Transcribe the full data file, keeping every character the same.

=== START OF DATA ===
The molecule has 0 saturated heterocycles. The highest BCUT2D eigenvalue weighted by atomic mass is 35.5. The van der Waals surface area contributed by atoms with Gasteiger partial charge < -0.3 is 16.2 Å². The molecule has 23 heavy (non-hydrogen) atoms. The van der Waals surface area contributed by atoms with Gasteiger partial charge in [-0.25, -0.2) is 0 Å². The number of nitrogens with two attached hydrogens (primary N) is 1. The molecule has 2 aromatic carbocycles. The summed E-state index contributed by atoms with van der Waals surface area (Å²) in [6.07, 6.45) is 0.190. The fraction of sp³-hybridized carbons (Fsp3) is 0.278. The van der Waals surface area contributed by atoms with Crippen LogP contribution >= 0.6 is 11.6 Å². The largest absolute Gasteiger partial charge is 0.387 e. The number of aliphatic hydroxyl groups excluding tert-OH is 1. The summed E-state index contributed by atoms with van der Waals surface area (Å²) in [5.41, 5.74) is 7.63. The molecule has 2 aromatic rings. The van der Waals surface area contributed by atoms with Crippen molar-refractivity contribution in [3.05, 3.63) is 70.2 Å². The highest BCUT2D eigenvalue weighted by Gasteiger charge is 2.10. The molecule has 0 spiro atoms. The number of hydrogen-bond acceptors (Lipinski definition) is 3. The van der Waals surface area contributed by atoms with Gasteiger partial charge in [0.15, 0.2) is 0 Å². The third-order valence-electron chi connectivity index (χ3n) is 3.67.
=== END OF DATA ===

The molecule has 0 saturated heterocycles. The highest BCUT2D eigenvalue weighted by atomic mass is 35.5. The van der Waals surface area contributed by atoms with Gasteiger partial charge < -0.3 is 16.2 Å². The molecule has 23 heavy (non-hydrogen) atoms. The van der Waals surface area contributed by atoms with Gasteiger partial charge in [-0.25, -0.2) is 0 Å². The number of nitrogens with two attached hydrogens (primary N) is 1. The molecule has 2 aromatic carbocycles. The summed E-state index contributed by atoms with van der Waals surface area (Å²) in [6.07, 6.45) is 0.190. The fraction of sp³-hybridized carbons (Fsp3) is 0.278. The van der Waals surface area contributed by atoms with Crippen LogP contribution >= 0.6 is 11.6 Å². The largest absolute Gasteiger partial charge is 0.387 e. The number of aliphatic hydroxyl groups excluding tert-OH is 1. The summed E-state index contributed by atoms with van der Waals surface area (Å²) in [5.41, 5.74) is 7.63. The molecule has 2 aromatic rings. The van der Waals surface area contributed by atoms with Crippen molar-refractivity contribution in [3.05, 3.63) is 70.2 Å². The highest BCUT2D eigenvalue weighted by Gasteiger charge is 2.10. The molecule has 0 spiro atoms. The number of hydrogen-bond acceptors (Lipinski definition) is 3. The van der Waals surface area contributed by atoms with Gasteiger partial charge in [0.15, 0.2) is 0 Å². The third-order valence-electron chi connectivity index (χ3n) is 3.67.